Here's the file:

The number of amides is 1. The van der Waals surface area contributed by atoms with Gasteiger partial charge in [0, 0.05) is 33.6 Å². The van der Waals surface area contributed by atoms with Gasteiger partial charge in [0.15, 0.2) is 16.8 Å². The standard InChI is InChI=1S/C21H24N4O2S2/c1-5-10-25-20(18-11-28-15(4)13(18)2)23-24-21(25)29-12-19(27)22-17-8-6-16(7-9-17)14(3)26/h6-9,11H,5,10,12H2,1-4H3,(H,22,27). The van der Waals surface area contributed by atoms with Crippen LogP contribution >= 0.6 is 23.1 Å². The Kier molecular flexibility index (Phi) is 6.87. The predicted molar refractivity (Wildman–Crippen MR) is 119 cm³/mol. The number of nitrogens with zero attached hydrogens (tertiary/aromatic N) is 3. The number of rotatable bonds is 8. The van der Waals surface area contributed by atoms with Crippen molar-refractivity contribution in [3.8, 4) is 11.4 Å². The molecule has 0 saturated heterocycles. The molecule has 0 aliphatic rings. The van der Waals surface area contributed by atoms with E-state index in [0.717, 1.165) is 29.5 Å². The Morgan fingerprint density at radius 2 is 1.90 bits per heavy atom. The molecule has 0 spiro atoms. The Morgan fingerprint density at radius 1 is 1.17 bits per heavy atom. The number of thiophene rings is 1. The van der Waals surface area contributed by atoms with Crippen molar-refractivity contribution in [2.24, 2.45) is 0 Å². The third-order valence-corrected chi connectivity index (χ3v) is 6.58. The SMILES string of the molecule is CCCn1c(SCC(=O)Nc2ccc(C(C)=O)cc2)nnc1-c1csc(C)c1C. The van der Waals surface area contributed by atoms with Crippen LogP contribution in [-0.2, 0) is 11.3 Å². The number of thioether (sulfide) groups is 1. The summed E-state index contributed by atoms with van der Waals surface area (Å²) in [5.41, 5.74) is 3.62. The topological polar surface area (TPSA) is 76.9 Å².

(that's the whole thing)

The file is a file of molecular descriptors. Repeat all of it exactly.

The number of amides is 1. The van der Waals surface area contributed by atoms with Gasteiger partial charge in [0, 0.05) is 33.6 Å². The van der Waals surface area contributed by atoms with Gasteiger partial charge in [0.15, 0.2) is 16.8 Å². The standard InChI is InChI=1S/C21H24N4O2S2/c1-5-10-25-20(18-11-28-15(4)13(18)2)23-24-21(25)29-12-19(27)22-17-8-6-16(7-9-17)14(3)26/h6-9,11H,5,10,12H2,1-4H3,(H,22,27). The van der Waals surface area contributed by atoms with Crippen LogP contribution >= 0.6 is 23.1 Å². The Kier molecular flexibility index (Phi) is 6.87. The predicted molar refractivity (Wildman–Crippen MR) is 119 cm³/mol. The number of nitrogens with zero attached hydrogens (tertiary/aromatic N) is 3. The number of rotatable bonds is 8. The van der Waals surface area contributed by atoms with Crippen molar-refractivity contribution in [3.8, 4) is 11.4 Å². The molecule has 0 saturated heterocycles. The molecule has 0 aliphatic rings. The van der Waals surface area contributed by atoms with E-state index in [0.717, 1.165) is 29.5 Å². The Morgan fingerprint density at radius 2 is 1.90 bits per heavy atom. The molecule has 0 spiro atoms. The Morgan fingerprint density at radius 1 is 1.17 bits per heavy atom. The number of thiophene rings is 1. The van der Waals surface area contributed by atoms with Crippen molar-refractivity contribution in [2.24, 2.45) is 0 Å². The third-order valence-corrected chi connectivity index (χ3v) is 6.58. The SMILES string of the molecule is CCCn1c(SCC(=O)Nc2ccc(C(C)=O)cc2)nnc1-c1csc(C)c1C. The van der Waals surface area contributed by atoms with Crippen LogP contribution in [-0.2, 0) is 11.3 Å². The number of thioether (sulfide) groups is 1. The summed E-state index contributed by atoms with van der Waals surface area (Å²) in [5.41, 5.74) is 3.62. The topological polar surface area (TPSA) is 76.9 Å².